Our previous data have shown that blockade of muscarinic receptors (mAChR) does not fully abolish the 5-HT-induced contractions. At the same time, coadministration of atropine (ATR) and tetrodotoxin (TTX) caused a further decrease in the response of longitudinal muscle (Dénes et al.,2003); thus, it is likely that noncholinergic nerve element(s) participate in mediating the effect of 5-HT. To test this hypothesis, we applied an NK1 receptor antagonist (N-acetyl-L-tryptophan-3,5(trifluoromethyl)benzyl ester, 10−7 M), which decreased the 5-HT-induced (10−6 M) contractions significantly (Fig. 1a). Coapplication of NK1 receptor antagonist and ATR (10−6 M) also significantly reduced the contractions. Moreover, combined administration of NK1 receptor antagonist, ATR and TTX (5 × 10−8 M), further diminished the effect (Fig. 1b) showing that other types of neuronal receptors could also be involved in 5-HT-induced contractions besides NK1 and mAChR. The NK2 receptor blocker (SR 48968, 5 × 10−7 M) also strongly inhibited the 5-HT-evoked contractions (Fig. 1c) but the NK3 receptor antagonist (SR 142801, 2 × 10−7 M) was ineffective (not shown). Figure 1d demonstrates the effect of the NK1 receptor antagonist compared with the coapplication of NK1 antagonist and ATR. Figure 1e demonstrates that the effects of ATR and NK1 antagonist were not additive, as the latter did not have any effect on ATR resistant response.

Figure 1.

Tachykininergic and cholinergic components of the 5-HT-induced contractions. Both NK1 (a) and NK2 (c) receptors could mediate the effect. The final pathway involved at least one more nerve cell other than the cholinergic motorneuron [as evidenced with TTX preincubation in (b)]. After blocking NK1 receptors, ATR could further reduce 5-HT-evoked contractions, (d) whereas NK1 antagonist did not affect them having mACh receptors blocked by ATR (e).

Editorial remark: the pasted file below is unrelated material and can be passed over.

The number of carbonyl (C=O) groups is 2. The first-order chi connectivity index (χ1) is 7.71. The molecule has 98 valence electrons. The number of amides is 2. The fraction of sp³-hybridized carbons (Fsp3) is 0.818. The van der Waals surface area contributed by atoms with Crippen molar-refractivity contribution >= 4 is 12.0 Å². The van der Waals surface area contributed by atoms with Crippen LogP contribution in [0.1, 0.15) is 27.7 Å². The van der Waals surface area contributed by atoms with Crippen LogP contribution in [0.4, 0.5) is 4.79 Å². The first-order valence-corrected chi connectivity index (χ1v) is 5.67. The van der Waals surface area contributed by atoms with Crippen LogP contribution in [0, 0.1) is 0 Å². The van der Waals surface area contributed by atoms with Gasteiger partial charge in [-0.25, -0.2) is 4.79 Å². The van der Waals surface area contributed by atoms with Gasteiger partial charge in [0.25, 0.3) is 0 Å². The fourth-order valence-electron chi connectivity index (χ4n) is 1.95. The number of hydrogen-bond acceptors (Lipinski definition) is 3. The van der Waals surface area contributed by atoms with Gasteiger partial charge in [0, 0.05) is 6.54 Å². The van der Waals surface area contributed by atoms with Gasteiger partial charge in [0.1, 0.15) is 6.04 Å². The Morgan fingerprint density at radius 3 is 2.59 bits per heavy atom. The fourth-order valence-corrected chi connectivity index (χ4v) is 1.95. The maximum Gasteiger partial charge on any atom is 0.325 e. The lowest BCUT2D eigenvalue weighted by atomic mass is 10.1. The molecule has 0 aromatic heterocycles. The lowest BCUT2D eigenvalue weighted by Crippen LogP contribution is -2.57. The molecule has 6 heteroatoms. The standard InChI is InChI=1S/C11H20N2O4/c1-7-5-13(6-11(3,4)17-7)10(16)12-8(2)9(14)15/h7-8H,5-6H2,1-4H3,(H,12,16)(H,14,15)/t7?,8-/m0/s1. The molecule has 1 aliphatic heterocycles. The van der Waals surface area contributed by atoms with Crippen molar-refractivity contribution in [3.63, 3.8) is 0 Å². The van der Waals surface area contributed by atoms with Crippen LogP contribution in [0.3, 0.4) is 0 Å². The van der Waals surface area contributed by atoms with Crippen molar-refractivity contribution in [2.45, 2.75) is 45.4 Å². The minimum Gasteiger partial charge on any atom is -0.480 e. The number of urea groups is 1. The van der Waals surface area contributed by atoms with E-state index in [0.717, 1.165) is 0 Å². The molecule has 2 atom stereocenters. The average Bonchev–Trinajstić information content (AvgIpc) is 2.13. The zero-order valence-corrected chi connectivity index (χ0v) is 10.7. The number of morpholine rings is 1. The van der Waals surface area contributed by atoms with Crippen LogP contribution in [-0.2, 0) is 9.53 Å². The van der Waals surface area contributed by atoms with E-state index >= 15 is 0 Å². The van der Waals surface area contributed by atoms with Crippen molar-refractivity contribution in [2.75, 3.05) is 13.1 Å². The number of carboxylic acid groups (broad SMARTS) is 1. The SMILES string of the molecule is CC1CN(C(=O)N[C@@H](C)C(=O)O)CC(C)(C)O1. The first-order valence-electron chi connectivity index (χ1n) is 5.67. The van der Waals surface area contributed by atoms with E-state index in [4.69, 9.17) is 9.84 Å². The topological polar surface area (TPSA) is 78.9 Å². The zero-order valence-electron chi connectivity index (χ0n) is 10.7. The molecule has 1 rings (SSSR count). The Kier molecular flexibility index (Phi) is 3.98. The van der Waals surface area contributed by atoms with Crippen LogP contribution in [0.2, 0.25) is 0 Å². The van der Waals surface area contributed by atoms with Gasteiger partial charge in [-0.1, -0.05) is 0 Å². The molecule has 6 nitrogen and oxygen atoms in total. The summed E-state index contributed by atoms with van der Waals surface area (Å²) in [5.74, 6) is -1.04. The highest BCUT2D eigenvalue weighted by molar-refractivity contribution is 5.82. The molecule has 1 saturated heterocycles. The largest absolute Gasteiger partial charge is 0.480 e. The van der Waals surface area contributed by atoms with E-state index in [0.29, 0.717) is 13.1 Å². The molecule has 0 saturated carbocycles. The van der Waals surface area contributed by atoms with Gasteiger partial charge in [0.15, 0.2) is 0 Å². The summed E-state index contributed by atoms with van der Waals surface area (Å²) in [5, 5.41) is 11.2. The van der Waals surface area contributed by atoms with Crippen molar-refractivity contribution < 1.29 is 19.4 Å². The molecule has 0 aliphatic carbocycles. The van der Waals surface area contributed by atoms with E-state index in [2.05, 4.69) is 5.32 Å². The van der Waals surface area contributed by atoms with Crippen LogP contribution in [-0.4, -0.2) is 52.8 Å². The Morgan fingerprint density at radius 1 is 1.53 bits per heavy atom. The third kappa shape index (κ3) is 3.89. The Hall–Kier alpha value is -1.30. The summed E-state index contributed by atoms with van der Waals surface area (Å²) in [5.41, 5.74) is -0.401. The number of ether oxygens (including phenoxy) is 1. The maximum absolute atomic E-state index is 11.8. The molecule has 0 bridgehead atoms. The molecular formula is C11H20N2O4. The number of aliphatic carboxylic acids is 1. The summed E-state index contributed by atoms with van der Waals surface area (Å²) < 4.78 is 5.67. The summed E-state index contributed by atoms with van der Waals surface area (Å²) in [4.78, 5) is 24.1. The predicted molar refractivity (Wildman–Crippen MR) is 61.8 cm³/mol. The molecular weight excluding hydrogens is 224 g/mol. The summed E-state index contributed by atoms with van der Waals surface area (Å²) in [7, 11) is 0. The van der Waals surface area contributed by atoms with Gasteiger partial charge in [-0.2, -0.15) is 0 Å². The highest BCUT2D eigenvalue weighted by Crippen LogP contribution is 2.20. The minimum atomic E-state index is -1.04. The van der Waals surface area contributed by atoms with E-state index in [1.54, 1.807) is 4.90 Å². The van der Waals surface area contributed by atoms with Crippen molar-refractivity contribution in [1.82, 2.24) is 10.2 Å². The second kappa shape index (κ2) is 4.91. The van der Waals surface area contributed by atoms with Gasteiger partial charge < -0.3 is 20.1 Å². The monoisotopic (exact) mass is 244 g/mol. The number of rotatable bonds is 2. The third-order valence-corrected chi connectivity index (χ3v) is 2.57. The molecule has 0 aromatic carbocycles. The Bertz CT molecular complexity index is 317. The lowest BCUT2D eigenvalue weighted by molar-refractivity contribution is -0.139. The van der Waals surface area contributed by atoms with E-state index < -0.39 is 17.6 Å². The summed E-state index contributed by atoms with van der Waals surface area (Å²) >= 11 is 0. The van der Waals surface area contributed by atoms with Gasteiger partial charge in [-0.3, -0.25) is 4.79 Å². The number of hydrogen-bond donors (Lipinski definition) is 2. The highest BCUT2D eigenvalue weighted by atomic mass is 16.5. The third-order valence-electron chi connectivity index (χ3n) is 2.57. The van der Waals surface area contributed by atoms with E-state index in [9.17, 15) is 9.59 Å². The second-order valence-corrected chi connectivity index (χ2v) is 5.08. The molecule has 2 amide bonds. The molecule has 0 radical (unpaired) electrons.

The results suggest that 5-HT may act through more than one neuronal pathway. Therefore, we used hexamethonium (HEX, 10−6 M) to provide evidence for the role of cholinergic interneurons in 5-HT-evoked contractions. Figure 2 clearly shows that the contractile effect of 5-HT could be decreased by blocking nicotinic ACh receptors (nACh).

Figure 2.

A ganglionic ACh receptor blocker was able to decrease the 5-HT-induced contractions.

We reported previously that 5-HT2 and 5-HT4 receptors took part in the 5-HT-triggered contractions and that the response to alpha-methyl-5-hydroxytryptamine (α-m-5-HT, 10−6 M) was decreased after preincubation with TTX (Dénes et al.,2003). We aimed at a more refined pharmacological dissection of these pathways. Therefore, antagonists to block four receptors (ATR, HEX, NK1, and NK2) were examined on contractions stimulated by α-m-5-HT. Pretreatment with ATR and NK2 antagonists caused a significant reduction of contractions evoked by α-m-5-HT (Fig. 3a,b). Application of HEX and NK1 receptor antagonists also inhibited the effect of α-m-5-HT (Fig. 3c,d), although less potently than the above drugs.

Figure 3.

Role of 5-HT2 receptors. Blockade of both ACh (a, c) and tachykinin (b, d) receptors reduced contractions induced by 5-HT2 receptor agonist.

We tested ketanserin, which is widely used as a 5-HT2 receptor antagonist, to confirm the presence of 5-HT2 receptors. Ketanserin was able to prevent the 5-HT2 receptor agonist-induced contractions (not shown).

Tachykinin-Immunopositive Nerve Elements and Their Relationships With Other Neural Components of the Myenteric Plexus in the Rabbit Ileum